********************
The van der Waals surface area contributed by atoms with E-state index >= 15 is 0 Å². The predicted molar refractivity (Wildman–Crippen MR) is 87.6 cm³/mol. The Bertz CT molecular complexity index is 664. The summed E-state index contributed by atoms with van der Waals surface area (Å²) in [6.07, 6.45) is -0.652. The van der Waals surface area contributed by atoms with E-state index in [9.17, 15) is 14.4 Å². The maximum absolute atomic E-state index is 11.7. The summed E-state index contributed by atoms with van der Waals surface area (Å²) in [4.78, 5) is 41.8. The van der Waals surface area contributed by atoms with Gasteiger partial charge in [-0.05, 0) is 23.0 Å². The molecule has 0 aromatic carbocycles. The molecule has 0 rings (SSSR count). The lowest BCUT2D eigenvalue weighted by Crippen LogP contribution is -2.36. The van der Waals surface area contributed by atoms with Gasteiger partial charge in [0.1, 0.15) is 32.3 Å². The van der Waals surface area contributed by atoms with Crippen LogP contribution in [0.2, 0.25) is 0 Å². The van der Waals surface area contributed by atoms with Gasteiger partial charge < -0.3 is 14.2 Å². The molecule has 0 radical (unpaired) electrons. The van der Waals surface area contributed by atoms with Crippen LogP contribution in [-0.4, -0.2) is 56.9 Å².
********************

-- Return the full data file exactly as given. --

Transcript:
The van der Waals surface area contributed by atoms with E-state index >= 15 is 0 Å². The predicted molar refractivity (Wildman–Crippen MR) is 87.6 cm³/mol. The Bertz CT molecular complexity index is 664. The summed E-state index contributed by atoms with van der Waals surface area (Å²) in [6.07, 6.45) is -0.652. The van der Waals surface area contributed by atoms with E-state index in [9.17, 15) is 14.4 Å². The maximum absolute atomic E-state index is 11.7. The summed E-state index contributed by atoms with van der Waals surface area (Å²) in [4.78, 5) is 41.8. The van der Waals surface area contributed by atoms with Gasteiger partial charge in [-0.05, 0) is 23.0 Å². The molecule has 0 aromatic carbocycles. The molecule has 0 rings (SSSR count). The lowest BCUT2D eigenvalue weighted by Crippen LogP contribution is -2.36. The van der Waals surface area contributed by atoms with Gasteiger partial charge in [0.1, 0.15) is 32.3 Å². The van der Waals surface area contributed by atoms with Crippen LogP contribution in [0.2, 0.25) is 0 Å². The van der Waals surface area contributed by atoms with Gasteiger partial charge < -0.3 is 14.2 Å². The molecule has 0 radical (unpaired) electrons. The van der Waals surface area contributed by atoms with Crippen LogP contribution in [-0.4, -0.2) is 56.9 Å².